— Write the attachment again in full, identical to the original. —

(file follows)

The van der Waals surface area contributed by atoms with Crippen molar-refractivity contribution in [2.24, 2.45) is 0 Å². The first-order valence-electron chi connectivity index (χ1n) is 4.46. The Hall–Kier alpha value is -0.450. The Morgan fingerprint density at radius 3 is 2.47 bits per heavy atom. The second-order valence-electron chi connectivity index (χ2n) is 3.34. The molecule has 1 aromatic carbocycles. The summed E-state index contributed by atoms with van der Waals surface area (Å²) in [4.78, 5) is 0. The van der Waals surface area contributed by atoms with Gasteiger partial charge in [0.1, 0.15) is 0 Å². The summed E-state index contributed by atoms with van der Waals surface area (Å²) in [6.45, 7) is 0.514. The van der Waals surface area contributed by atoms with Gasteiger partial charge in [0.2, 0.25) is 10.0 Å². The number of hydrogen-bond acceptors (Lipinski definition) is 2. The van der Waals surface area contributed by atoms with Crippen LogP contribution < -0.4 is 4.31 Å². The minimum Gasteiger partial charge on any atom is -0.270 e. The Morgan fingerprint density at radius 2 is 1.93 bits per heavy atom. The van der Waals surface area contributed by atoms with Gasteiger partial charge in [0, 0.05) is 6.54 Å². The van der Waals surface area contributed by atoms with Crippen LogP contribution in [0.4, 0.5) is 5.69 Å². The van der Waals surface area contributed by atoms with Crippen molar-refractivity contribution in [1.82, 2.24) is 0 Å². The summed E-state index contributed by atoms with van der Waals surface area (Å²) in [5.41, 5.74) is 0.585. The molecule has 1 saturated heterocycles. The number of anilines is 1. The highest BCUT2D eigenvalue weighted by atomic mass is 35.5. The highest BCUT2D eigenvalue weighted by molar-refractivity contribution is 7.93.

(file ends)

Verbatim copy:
The van der Waals surface area contributed by atoms with Crippen molar-refractivity contribution in [2.24, 2.45) is 0 Å². The first-order valence-electron chi connectivity index (χ1n) is 4.46. The Hall–Kier alpha value is -0.450. The Morgan fingerprint density at radius 3 is 2.47 bits per heavy atom. The second-order valence-electron chi connectivity index (χ2n) is 3.34. The molecule has 1 aromatic carbocycles. The summed E-state index contributed by atoms with van der Waals surface area (Å²) in [4.78, 5) is 0. The van der Waals surface area contributed by atoms with Gasteiger partial charge in [0.1, 0.15) is 0 Å². The summed E-state index contributed by atoms with van der Waals surface area (Å²) in [6.45, 7) is 0.514. The van der Waals surface area contributed by atoms with Gasteiger partial charge in [0.2, 0.25) is 10.0 Å². The number of hydrogen-bond acceptors (Lipinski definition) is 2. The van der Waals surface area contributed by atoms with Crippen LogP contribution < -0.4 is 4.31 Å². The minimum Gasteiger partial charge on any atom is -0.270 e. The Morgan fingerprint density at radius 2 is 1.93 bits per heavy atom. The van der Waals surface area contributed by atoms with Gasteiger partial charge in [0, 0.05) is 6.54 Å². The van der Waals surface area contributed by atoms with Crippen LogP contribution in [0.4, 0.5) is 5.69 Å². The van der Waals surface area contributed by atoms with Crippen molar-refractivity contribution in [1.82, 2.24) is 0 Å². The summed E-state index contributed by atoms with van der Waals surface area (Å²) in [5.41, 5.74) is 0.585. The molecule has 1 saturated heterocycles. The number of anilines is 1. The highest BCUT2D eigenvalue weighted by atomic mass is 35.5. The highest BCUT2D eigenvalue weighted by molar-refractivity contribution is 7.93.